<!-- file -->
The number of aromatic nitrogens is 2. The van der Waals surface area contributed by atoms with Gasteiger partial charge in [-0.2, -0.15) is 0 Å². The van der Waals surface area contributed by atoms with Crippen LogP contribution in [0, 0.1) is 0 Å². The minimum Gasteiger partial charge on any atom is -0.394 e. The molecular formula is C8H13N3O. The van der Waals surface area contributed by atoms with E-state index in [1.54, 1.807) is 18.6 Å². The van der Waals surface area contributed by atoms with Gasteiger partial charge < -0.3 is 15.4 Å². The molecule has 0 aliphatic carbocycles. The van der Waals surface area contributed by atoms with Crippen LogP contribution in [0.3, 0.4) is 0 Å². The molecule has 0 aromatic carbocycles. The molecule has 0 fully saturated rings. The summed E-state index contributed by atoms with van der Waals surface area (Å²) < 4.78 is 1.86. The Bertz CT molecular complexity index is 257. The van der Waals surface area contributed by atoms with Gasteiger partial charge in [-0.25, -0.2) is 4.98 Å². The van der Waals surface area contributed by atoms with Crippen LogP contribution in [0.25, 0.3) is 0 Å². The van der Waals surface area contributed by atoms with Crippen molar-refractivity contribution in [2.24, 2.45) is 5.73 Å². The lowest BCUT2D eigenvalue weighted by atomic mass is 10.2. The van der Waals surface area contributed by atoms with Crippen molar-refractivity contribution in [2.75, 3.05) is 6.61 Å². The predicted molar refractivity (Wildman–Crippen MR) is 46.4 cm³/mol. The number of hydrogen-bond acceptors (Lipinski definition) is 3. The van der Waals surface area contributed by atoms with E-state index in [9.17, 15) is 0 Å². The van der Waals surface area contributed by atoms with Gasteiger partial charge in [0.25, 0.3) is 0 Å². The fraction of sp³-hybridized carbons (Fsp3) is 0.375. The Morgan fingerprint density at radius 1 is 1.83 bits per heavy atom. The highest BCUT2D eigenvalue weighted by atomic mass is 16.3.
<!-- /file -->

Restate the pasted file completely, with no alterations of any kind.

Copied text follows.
The number of aromatic nitrogens is 2. The van der Waals surface area contributed by atoms with Gasteiger partial charge in [-0.2, -0.15) is 0 Å². The van der Waals surface area contributed by atoms with Crippen LogP contribution in [0, 0.1) is 0 Å². The minimum Gasteiger partial charge on any atom is -0.394 e. The molecular formula is C8H13N3O. The van der Waals surface area contributed by atoms with E-state index in [1.54, 1.807) is 18.6 Å². The van der Waals surface area contributed by atoms with Gasteiger partial charge < -0.3 is 15.4 Å². The molecule has 0 aliphatic carbocycles. The van der Waals surface area contributed by atoms with Crippen LogP contribution in [0.3, 0.4) is 0 Å². The molecule has 0 aromatic carbocycles. The molecule has 0 fully saturated rings. The summed E-state index contributed by atoms with van der Waals surface area (Å²) < 4.78 is 1.86. The Bertz CT molecular complexity index is 257. The van der Waals surface area contributed by atoms with Gasteiger partial charge in [-0.25, -0.2) is 4.98 Å². The van der Waals surface area contributed by atoms with Crippen LogP contribution in [0.25, 0.3) is 0 Å². The van der Waals surface area contributed by atoms with Crippen molar-refractivity contribution in [2.24, 2.45) is 5.73 Å². The lowest BCUT2D eigenvalue weighted by atomic mass is 10.2. The van der Waals surface area contributed by atoms with Crippen molar-refractivity contribution in [2.75, 3.05) is 6.61 Å². The predicted molar refractivity (Wildman–Crippen MR) is 46.4 cm³/mol. The number of hydrogen-bond acceptors (Lipinski definition) is 3. The van der Waals surface area contributed by atoms with E-state index in [9.17, 15) is 0 Å². The van der Waals surface area contributed by atoms with Gasteiger partial charge in [0.25, 0.3) is 0 Å². The fraction of sp³-hybridized carbons (Fsp3) is 0.375. The Morgan fingerprint density at radius 1 is 1.83 bits per heavy atom. The highest BCUT2D eigenvalue weighted by atomic mass is 16.3.